With limited time to devote to the park, explore the summit of Kilauea Volcano via Crater Rim Drive. The drive is an 11 mile road that circles the summit caldera, passes through both desert and lush tropical rain forest and traverses the caldera floor. Along the route, you'll find access to well-marked scenic stops and some short walks.
If you can make each of your stops rather quick ones so that you have time to both explore the park and see some other sites on the island, you should have time to see all that we saw during our visit to the national park:
- Kilauea Visitor Center should be your first stop as you can find out about any activities scheduled during your visit;
- drive the Crater Rim Drive Tour making quick photo stops at the viewpoints; and
- drive the scenic Chain of Craters Road as far as Kealakomo Overlook before turning around.
Field of Lava in Layers
Unfortunately, both Jagger Museum and the Thurstan Lava Tube are currently closed.
Our most recent visit was prior to this eruption, and updates are regularly posted to the national park website. Be sure to research closures within the park as you are planning your visit and again just before heading to Hawaii so that you have the most up to date information.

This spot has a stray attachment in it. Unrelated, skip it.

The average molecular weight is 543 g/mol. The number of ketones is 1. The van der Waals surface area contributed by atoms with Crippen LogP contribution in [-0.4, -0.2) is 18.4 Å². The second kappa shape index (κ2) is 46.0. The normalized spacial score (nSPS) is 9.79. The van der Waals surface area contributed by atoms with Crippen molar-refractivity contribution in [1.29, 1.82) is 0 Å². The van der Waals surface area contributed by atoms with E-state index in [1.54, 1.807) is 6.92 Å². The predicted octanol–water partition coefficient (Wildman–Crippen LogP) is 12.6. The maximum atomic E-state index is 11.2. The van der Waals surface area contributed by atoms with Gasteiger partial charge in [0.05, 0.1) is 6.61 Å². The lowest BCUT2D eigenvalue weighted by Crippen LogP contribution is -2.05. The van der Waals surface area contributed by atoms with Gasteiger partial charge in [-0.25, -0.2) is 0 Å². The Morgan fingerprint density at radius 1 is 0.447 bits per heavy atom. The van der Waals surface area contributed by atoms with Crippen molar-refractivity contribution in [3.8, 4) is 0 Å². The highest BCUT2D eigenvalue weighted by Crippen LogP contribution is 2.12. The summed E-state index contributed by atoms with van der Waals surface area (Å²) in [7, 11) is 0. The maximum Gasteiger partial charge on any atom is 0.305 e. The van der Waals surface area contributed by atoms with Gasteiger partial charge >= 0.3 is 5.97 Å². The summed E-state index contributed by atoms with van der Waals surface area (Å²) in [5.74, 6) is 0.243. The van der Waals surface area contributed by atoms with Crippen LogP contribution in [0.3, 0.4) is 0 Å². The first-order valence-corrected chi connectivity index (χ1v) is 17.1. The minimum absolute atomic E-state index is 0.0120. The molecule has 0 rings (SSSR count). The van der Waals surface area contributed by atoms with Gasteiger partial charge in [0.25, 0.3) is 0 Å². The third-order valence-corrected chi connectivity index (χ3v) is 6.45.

Richardson's Ocean Park (Black Sand Beach)There is nothing more intriguing than a visit to the Richardson's Black Sand Beach when you visit the Big Island. Plan to spend about 30 minutes enjoying the views of the black sand beaches while having a picnic lunch (or snack) in the park.
Richardson's Beach Park (also known as Richardson's Ocean Park) is the closest black sand beach to the town of Hilo. Black sand touches the water underneath a blanket of shade provided by the surrounding trees. The park is very picturesque so prepare to be captivated by the breathtaking views, waterfalls and gentle sea turtles that feed only a few feet from the shore.
Richardson Black Sand Beach
When you arrive, you'll walk along a short path through fish ponds built by the native Hawaiians hundreds of years ago. You'll see palm trees, mangroves and other tropical greenery. Once you get to the water, you'll have a great view in front of you. Across the blue green water, you can even see north Hilo and the side of Mauna Kea Mountain over it.
Richardson's offers picnic areas, bathrooms, showers and a lifeguard stand. The beach and swimming area are protected by a natural lava rock breakwater making it safe for small children to swim and explore. If you have more time, the snorkeling here is superb due largely in part to its vast diversity of marine wildlife, including honu (green sea turtles).